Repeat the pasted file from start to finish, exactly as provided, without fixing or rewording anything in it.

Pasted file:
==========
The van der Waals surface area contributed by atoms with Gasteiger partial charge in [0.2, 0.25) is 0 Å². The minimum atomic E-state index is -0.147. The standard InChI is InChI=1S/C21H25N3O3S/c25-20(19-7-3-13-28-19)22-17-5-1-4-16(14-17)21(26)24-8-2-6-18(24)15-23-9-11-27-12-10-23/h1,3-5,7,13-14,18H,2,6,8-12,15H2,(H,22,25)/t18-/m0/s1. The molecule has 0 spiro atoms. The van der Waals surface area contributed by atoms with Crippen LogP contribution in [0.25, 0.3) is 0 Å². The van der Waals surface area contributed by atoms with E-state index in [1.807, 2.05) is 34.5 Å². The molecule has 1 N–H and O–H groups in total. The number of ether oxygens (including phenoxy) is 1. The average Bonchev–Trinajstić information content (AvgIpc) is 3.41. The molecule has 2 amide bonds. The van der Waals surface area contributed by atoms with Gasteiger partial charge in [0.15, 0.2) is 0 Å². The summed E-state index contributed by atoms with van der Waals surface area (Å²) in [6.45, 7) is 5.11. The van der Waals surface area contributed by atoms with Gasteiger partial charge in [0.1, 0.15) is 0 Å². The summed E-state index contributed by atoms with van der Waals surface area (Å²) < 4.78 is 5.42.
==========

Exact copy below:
The van der Waals surface area contributed by atoms with Gasteiger partial charge in [0.2, 0.25) is 0 Å². The minimum atomic E-state index is -0.147. The standard InChI is InChI=1S/C21H25N3O3S/c25-20(19-7-3-13-28-19)22-17-5-1-4-16(14-17)21(26)24-8-2-6-18(24)15-23-9-11-27-12-10-23/h1,3-5,7,13-14,18H,2,6,8-12,15H2,(H,22,25)/t18-/m0/s1. The molecule has 0 spiro atoms. The van der Waals surface area contributed by atoms with Crippen LogP contribution in [0.25, 0.3) is 0 Å². The van der Waals surface area contributed by atoms with E-state index in [1.807, 2.05) is 34.5 Å². The molecule has 1 N–H and O–H groups in total. The number of ether oxygens (including phenoxy) is 1. The average Bonchev–Trinajstić information content (AvgIpc) is 3.41. The molecule has 2 amide bonds. The van der Waals surface area contributed by atoms with Gasteiger partial charge in [0.15, 0.2) is 0 Å². The summed E-state index contributed by atoms with van der Waals surface area (Å²) in [6.45, 7) is 5.11. The van der Waals surface area contributed by atoms with Gasteiger partial charge in [0.1, 0.15) is 0 Å². The summed E-state index contributed by atoms with van der Waals surface area (Å²) < 4.78 is 5.42.